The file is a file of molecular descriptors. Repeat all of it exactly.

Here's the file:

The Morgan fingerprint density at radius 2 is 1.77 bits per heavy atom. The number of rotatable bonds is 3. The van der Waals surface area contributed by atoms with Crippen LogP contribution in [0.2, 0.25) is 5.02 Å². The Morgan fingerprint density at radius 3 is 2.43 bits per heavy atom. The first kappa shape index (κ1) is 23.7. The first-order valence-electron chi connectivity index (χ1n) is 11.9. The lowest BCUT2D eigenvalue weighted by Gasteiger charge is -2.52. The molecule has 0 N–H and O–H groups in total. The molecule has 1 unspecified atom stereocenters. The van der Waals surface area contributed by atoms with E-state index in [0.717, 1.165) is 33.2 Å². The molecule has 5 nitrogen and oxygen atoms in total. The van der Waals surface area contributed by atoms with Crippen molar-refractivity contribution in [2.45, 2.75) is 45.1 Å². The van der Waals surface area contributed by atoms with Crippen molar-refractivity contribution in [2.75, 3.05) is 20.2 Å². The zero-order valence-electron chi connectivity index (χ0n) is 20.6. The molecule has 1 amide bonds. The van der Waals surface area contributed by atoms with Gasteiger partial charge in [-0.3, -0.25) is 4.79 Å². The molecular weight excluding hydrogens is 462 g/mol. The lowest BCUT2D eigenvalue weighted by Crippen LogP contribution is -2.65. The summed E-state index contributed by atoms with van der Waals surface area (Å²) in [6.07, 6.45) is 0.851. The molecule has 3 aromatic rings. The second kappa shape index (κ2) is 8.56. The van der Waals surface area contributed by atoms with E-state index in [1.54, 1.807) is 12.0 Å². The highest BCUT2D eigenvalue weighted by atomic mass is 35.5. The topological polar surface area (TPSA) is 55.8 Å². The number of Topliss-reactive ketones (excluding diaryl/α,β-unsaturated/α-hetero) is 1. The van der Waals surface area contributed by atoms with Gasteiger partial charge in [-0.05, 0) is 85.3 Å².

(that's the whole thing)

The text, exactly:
The Morgan fingerprint density at radius 2 is 1.77 bits per heavy atom. The number of rotatable bonds is 3. The van der Waals surface area contributed by atoms with Crippen LogP contribution in [0.2, 0.25) is 5.02 Å². The Morgan fingerprint density at radius 3 is 2.43 bits per heavy atom. The first kappa shape index (κ1) is 23.7. The first-order valence-electron chi connectivity index (χ1n) is 11.9. The lowest BCUT2D eigenvalue weighted by Gasteiger charge is -2.52. The molecule has 0 N–H and O–H groups in total. The molecule has 1 unspecified atom stereocenters. The van der Waals surface area contributed by atoms with E-state index in [0.717, 1.165) is 33.2 Å². The molecule has 5 nitrogen and oxygen atoms in total. The van der Waals surface area contributed by atoms with Crippen molar-refractivity contribution in [2.45, 2.75) is 45.1 Å². The van der Waals surface area contributed by atoms with Crippen molar-refractivity contribution in [2.75, 3.05) is 20.2 Å². The zero-order valence-electron chi connectivity index (χ0n) is 20.6. The molecule has 1 amide bonds. The van der Waals surface area contributed by atoms with Gasteiger partial charge in [-0.3, -0.25) is 4.79 Å². The molecular weight excluding hydrogens is 462 g/mol. The lowest BCUT2D eigenvalue weighted by Crippen LogP contribution is -2.65. The summed E-state index contributed by atoms with van der Waals surface area (Å²) in [6.07, 6.45) is 0.851. The molecule has 3 aromatic rings. The second kappa shape index (κ2) is 8.56. The van der Waals surface area contributed by atoms with E-state index in [1.54, 1.807) is 12.0 Å². The highest BCUT2D eigenvalue weighted by atomic mass is 35.5. The topological polar surface area (TPSA) is 55.8 Å². The number of Topliss-reactive ketones (excluding diaryl/α,β-unsaturated/α-hetero) is 1. The van der Waals surface area contributed by atoms with Gasteiger partial charge in [-0.05, 0) is 85.3 Å².